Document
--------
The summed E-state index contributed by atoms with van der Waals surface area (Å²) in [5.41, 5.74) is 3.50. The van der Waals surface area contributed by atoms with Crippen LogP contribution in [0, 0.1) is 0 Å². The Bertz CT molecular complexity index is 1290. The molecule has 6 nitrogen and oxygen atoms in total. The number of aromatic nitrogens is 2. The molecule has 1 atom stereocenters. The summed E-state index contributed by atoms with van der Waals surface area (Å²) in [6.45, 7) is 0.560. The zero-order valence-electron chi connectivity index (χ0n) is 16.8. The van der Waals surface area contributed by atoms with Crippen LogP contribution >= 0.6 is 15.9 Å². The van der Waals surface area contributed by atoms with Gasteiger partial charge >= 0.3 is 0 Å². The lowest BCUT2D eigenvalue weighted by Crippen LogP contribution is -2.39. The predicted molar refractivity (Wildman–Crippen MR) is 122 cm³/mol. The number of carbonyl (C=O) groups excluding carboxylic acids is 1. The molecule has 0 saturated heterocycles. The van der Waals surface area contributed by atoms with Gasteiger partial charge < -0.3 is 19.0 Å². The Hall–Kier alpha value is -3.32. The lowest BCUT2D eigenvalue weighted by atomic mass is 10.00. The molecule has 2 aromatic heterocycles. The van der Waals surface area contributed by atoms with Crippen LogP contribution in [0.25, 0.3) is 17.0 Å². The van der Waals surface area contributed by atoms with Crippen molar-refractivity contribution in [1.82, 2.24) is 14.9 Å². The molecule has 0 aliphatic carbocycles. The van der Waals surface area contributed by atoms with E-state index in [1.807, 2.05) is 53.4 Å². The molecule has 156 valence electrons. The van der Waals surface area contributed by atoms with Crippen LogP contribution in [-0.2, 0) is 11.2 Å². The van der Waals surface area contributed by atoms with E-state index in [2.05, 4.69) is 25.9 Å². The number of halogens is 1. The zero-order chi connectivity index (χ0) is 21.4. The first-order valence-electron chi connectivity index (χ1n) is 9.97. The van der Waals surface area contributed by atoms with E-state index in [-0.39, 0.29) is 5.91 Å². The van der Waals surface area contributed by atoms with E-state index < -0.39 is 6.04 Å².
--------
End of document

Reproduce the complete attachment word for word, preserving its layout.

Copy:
The summed E-state index contributed by atoms with van der Waals surface area (Å²) in [5.41, 5.74) is 3.50. The van der Waals surface area contributed by atoms with Crippen LogP contribution in [0, 0.1) is 0 Å². The Bertz CT molecular complexity index is 1290. The molecule has 6 nitrogen and oxygen atoms in total. The number of aromatic nitrogens is 2. The molecule has 1 atom stereocenters. The summed E-state index contributed by atoms with van der Waals surface area (Å²) in [6.45, 7) is 0.560. The zero-order valence-electron chi connectivity index (χ0n) is 16.8. The van der Waals surface area contributed by atoms with Crippen LogP contribution >= 0.6 is 15.9 Å². The van der Waals surface area contributed by atoms with Gasteiger partial charge >= 0.3 is 0 Å². The lowest BCUT2D eigenvalue weighted by Crippen LogP contribution is -2.39. The predicted molar refractivity (Wildman–Crippen MR) is 122 cm³/mol. The number of carbonyl (C=O) groups excluding carboxylic acids is 1. The molecule has 0 saturated heterocycles. The van der Waals surface area contributed by atoms with Gasteiger partial charge < -0.3 is 19.0 Å². The Hall–Kier alpha value is -3.32. The lowest BCUT2D eigenvalue weighted by atomic mass is 10.00. The molecule has 2 aromatic heterocycles. The van der Waals surface area contributed by atoms with Crippen LogP contribution in [0.25, 0.3) is 17.0 Å². The van der Waals surface area contributed by atoms with Crippen molar-refractivity contribution in [1.82, 2.24) is 14.9 Å². The molecule has 0 aliphatic carbocycles. The van der Waals surface area contributed by atoms with E-state index in [1.807, 2.05) is 53.4 Å². The molecule has 156 valence electrons. The van der Waals surface area contributed by atoms with Crippen LogP contribution in [-0.2, 0) is 11.2 Å². The van der Waals surface area contributed by atoms with E-state index in [2.05, 4.69) is 25.9 Å². The number of halogens is 1. The zero-order chi connectivity index (χ0) is 21.4. The first-order valence-electron chi connectivity index (χ1n) is 9.97. The van der Waals surface area contributed by atoms with E-state index in [-0.39, 0.29) is 5.91 Å². The van der Waals surface area contributed by atoms with E-state index < -0.39 is 6.04 Å².